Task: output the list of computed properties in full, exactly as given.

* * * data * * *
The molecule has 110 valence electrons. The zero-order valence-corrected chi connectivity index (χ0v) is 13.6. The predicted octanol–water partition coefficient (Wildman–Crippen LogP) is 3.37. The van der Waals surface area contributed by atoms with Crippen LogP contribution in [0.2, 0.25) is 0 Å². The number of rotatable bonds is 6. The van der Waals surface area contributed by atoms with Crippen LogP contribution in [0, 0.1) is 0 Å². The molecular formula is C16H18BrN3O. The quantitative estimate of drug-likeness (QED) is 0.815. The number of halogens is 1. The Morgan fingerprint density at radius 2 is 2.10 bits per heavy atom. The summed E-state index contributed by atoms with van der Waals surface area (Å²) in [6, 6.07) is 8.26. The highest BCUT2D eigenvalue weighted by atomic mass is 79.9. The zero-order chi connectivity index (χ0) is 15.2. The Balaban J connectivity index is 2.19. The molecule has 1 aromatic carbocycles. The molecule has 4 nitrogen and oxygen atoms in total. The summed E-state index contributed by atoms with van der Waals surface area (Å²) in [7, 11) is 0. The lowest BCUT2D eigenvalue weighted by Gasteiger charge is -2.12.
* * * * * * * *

The molecule has 110 valence electrons. The zero-order valence-corrected chi connectivity index (χ0v) is 13.6. The predicted octanol–water partition coefficient (Wildman–Crippen LogP) is 3.37. The van der Waals surface area contributed by atoms with Crippen LogP contribution in [0.2, 0.25) is 0 Å². The number of rotatable bonds is 6. The van der Waals surface area contributed by atoms with Crippen LogP contribution in [0, 0.1) is 0 Å². The molecular formula is C16H18BrN3O. The quantitative estimate of drug-likeness (QED) is 0.815. The number of halogens is 1. The Morgan fingerprint density at radius 2 is 2.10 bits per heavy atom. The summed E-state index contributed by atoms with van der Waals surface area (Å²) in [6, 6.07) is 8.26. The highest BCUT2D eigenvalue weighted by atomic mass is 79.9. The zero-order chi connectivity index (χ0) is 15.2. The Balaban J connectivity index is 2.19. The molecule has 1 aromatic carbocycles. The molecule has 4 nitrogen and oxygen atoms in total. The summed E-state index contributed by atoms with van der Waals surface area (Å²) in [7, 11) is 0. The lowest BCUT2D eigenvalue weighted by Gasteiger charge is -2.12.